Home' Trinidad and Tobago Guardian : October 26th 2015 Contents A26
body & soul
Guardian www.guardian.co.tt Monday, October 26, 2015
For decades, health authorities have argued that
the diet of people living in Mediterranean countries,
with its emphasis on olive oil, nuts and fresh pro-
duce, is a driving force behind the region s his-
torically low rates of heart disease.
But now a team of filmmakers led by a British
cardiologist say that the function of the Mediter-
ranean diet may have been oversimplified. They
contend in a new film that the region s good health
is driven not only by food, but by an array of lifestyle
factors, some of which they claim have been over-
In their new film, they hope to show viewers how
these factors come together to promote longevity
and to also clarify some misconceptions about the
Mediterranean diet itself.
The new film is called the Pioppi Protocol, and
it is set in the small town of Pioppi, Italy, just south
of Naples. The filmmakers chose the town because
Ancel Keys, the first scientist to champion the health
benefits of the Mediterranean diet, lived there for
much of the last three decades of his life.
Keys conducted epidemiological research linking
saturated fat to heart disease. His work also inspired
the widespread adoption of low-fat diets, which
many health authorities no longer endorse.
Dr Aseem Malhotra said he was inspired to visit
the Mediterranean and spend time learning about
the traditional diet in which he believes so strongly
that he prescribes olive oil to his patients.
Dr Malhotra, an interventional cardiologist and
adviser to the United Kingdom s national obesity
forum, said studies show that people who quit
smoking see large and immediate reductions in their
risk of heart attacks and strokes. But something
that his heart disease patients often fail to appreciate,
he said, is that changes in diet can have a similarly
"There is a perception among people who have
heart attacks and heart disease---and I see this in
my patients---that there s already so much damage
there s not much they can do," Dr Malhotra said.
"But by changing your diet, you can dramatically
reduce your risk of having a heart attack even if
you have coronary artery disease. We have data
suggesting that the risk reduction can happen within
Dr Malhotra visited the Mediterranean with a
documentary filmmaker, Donal O Neill. Together
they noticed that a healthful diet was one of many
factors that seemed to play a role in the longevity
of people in Pioppi, where the average person has
a life expectancy of about 90.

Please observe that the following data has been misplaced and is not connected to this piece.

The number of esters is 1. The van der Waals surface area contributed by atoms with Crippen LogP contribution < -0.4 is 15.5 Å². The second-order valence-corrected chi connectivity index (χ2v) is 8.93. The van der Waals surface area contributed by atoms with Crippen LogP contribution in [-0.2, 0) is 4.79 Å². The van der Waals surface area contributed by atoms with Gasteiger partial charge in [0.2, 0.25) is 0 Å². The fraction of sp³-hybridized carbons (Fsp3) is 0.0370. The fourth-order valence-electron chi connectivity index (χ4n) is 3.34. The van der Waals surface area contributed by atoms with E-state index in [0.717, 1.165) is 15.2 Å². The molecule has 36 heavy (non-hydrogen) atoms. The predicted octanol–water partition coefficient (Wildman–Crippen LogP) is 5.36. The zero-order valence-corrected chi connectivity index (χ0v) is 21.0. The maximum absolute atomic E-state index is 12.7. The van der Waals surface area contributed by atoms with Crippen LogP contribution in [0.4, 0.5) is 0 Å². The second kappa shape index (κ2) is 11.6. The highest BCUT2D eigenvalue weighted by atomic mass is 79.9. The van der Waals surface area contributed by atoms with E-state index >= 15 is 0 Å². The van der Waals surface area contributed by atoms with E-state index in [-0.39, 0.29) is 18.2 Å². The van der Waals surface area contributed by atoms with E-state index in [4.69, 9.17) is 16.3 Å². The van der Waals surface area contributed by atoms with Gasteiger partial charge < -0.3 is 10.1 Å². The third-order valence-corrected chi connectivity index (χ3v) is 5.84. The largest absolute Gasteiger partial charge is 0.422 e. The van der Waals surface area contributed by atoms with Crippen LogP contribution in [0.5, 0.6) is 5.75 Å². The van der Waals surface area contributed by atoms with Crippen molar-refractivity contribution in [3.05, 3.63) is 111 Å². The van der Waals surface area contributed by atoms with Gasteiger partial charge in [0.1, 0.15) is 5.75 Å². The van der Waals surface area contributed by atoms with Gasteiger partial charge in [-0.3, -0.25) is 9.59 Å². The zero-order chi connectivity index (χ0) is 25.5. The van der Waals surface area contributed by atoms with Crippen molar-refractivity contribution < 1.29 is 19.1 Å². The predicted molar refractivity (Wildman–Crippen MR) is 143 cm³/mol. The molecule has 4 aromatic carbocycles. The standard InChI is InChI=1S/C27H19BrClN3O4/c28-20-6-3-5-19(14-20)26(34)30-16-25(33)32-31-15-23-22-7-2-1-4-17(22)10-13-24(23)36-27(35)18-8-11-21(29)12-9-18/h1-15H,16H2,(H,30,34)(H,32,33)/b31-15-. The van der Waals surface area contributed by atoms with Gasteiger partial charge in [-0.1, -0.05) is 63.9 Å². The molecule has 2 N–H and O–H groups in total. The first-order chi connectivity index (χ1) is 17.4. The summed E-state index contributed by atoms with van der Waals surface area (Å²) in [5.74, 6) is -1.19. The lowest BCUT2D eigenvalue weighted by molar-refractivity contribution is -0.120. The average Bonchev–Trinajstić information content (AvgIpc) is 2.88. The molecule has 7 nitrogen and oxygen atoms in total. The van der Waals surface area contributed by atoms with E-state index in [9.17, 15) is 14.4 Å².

They were surprised by how the people they
encountered enjoyed and savoured their food, turning
every meal into an excuse for a social occasion with
friends and family. They noticed that people spent
a lot of time outdoors getting fresh air. Instead of
designating daily periods of time to jog or exercise,
they engaged in a great deal of leisurely physical
activity like walking and riding bicycles. And they
seemed to have low levels of chronic stress.
"We need to redefine the Mediterranean diet," Dr
Malhotra said. "The truth is that it s a lifestyle. It s
the whole approach. It s the food. It s the social
interaction. It s getting the right kind of exercise.
It s being outside. It s getting sunlight and sunshine.
The question, though, is how can we combine all
these lessons from this village with what we know
about modern medicine."
Dr Malhotra and O Neill were also surprised by
what they learned about food in the Mediterranean.
Although olive oil and vegetables were a constant,
some aspects of the traditional diet varied greatly
from one part of the region to the next. They found
that pork and lamb were common in some areas,
but that sugar was traditionally consumed infre-
quently. They learned that all olive oils are not
created equal. And they discovered that the type of
The Mediterranean diet:
Is it the food or the lifestyle?
grain typically eaten in Pioppi is very different from
what most Americans consume.
Dr Malhotra said that in the film he would try
to address some misconceptions about the diet
while showing people how they could improve their
health in only a few weeks by adopting various
aspects of the Mediterranean lifestyle.
"We want to show people that this is something
that s feasible for them," Dr Malhotra said. "Simple
changes can make a dramatic change to their health
and vitality in a short space of time." (NYT)
Although olive oil
were a constant,
some aspects of
greatly from one
part of the region
to the next. They
found that pork
and lamb were
common in some
areas, but that
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